The cool thing about science fiction—whether it be timeless literature, matinee classics, or episodic series delivered through popular streaming services—is that there’s almost always more there than meets the eye. Damn the budget, the star power, the pedigree, and—yes—even the quality, science fiction is usually about ideas. Even the bad ones generally have something to say.
The 2016 release Spectral is no different…
Click here to read Madison Film Guy’s FULL review of SPECTRAL at Horrornews.net!
I Was a Teenage TV Terrorist should come with a warning label. Well, several, actually. But for starters: any modern viewer would likely expect the 1985 film to naturally feel a bit dated some thirty-plus years after its original release, but the fact of the matter is that I Was a Teenage TV Terrorist feels out-of-time even for 1985…as if it were meant for another time and era. An affectionate homage? Perhaps. A modern satire playing on tropes from the past? OK, if you’re extremely generous. A simply terrible movie that misfires on nearly every cylinder? Absolutely.
Click here to read Madison Film Guy’s FULL review of I WAS A TEENAGE TV TERRORIST at Horrornews.net!
The past year or so in horror cinema has not been particularly kind to indigenous peoples…not that the previous century in horror has done them so many favors, either. The recent cannibal opus The Green Inferno may well have been the stinking tip of the noxious iceberg, portraying a “lost” tribe of indigenous Amazonians as wild, murderous, flesh-eating savages. Apparently, not having access to modern conveniences like high-speed streaming services can turn an entire civilization of natives into cannibalistic killers, to which I suppose any of us who have ever experienced our own occasional internet outages can certainly attest…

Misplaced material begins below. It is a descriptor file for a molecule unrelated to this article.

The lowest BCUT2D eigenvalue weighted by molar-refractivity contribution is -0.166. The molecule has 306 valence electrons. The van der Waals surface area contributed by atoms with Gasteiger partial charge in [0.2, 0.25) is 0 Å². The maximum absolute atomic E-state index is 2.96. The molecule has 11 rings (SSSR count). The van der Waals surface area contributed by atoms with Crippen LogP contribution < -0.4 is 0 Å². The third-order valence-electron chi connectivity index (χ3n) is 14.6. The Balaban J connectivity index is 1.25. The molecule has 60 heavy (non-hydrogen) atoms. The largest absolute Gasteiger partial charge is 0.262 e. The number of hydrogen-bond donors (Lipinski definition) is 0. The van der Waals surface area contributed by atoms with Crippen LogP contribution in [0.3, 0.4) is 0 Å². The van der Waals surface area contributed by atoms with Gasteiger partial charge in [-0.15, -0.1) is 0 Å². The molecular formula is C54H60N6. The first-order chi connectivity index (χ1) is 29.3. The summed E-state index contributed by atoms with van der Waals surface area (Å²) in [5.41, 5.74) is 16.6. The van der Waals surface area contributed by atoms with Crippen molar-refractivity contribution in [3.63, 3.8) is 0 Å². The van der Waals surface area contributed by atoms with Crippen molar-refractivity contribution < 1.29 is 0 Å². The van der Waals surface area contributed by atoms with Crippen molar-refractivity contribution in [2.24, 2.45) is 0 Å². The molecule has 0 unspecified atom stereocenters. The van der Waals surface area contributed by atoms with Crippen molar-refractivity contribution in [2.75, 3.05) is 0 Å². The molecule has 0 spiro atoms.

Click here to read Madison Film Guy’s FULL review of FEED THE DEVIL at Horrornews.net!
Just a little less than halfway into the movie, the central character looks into a home video camera—his full-frame face showing a small, bloody gash over his right eye—and says, as if he is revealing all the secrets of the universe, “As you can see, I’ve hit my head.”
And that’s about as subtle as it gets in the new horror/thriller I Know You’re in There….
Click here to read Madison Film Guy’s FULL review of I KNOW YOU’RE IN THERE at Horrornews.net!
Bornless Ones jumps right into the action, picking up in the final moments of a supernatural slaughter intended to set the stage for the rest of the action of the film. A tortured mother—in severe physical and emotional distress—faces off against some sort of vengeful demon that may or may not be her daughter. The demon needs a playmate, you see, and the mother and daughter will serve the purpose for just as long as the two of them can survive. It’s not that long.
From there, Bornless Ones does not take much time off to rest. Apart from some silly business in a rural gas station (anyone who has ever seen a horror movie is familiar with this scene), a little bit of light partying, a lot of awkward talky exposition, and some leering shots of a topless actress whose only previous film or TV credit was “Briefcase Model”, first-time writer/director Alexander Babaev plunges his characters and audience into a non-stop horror show that succeeds in spots but never quite lives up to its aspirations…
Click here to read Madison Film Guy’s FULL review of BORNLESS ONES at Horrornews.net!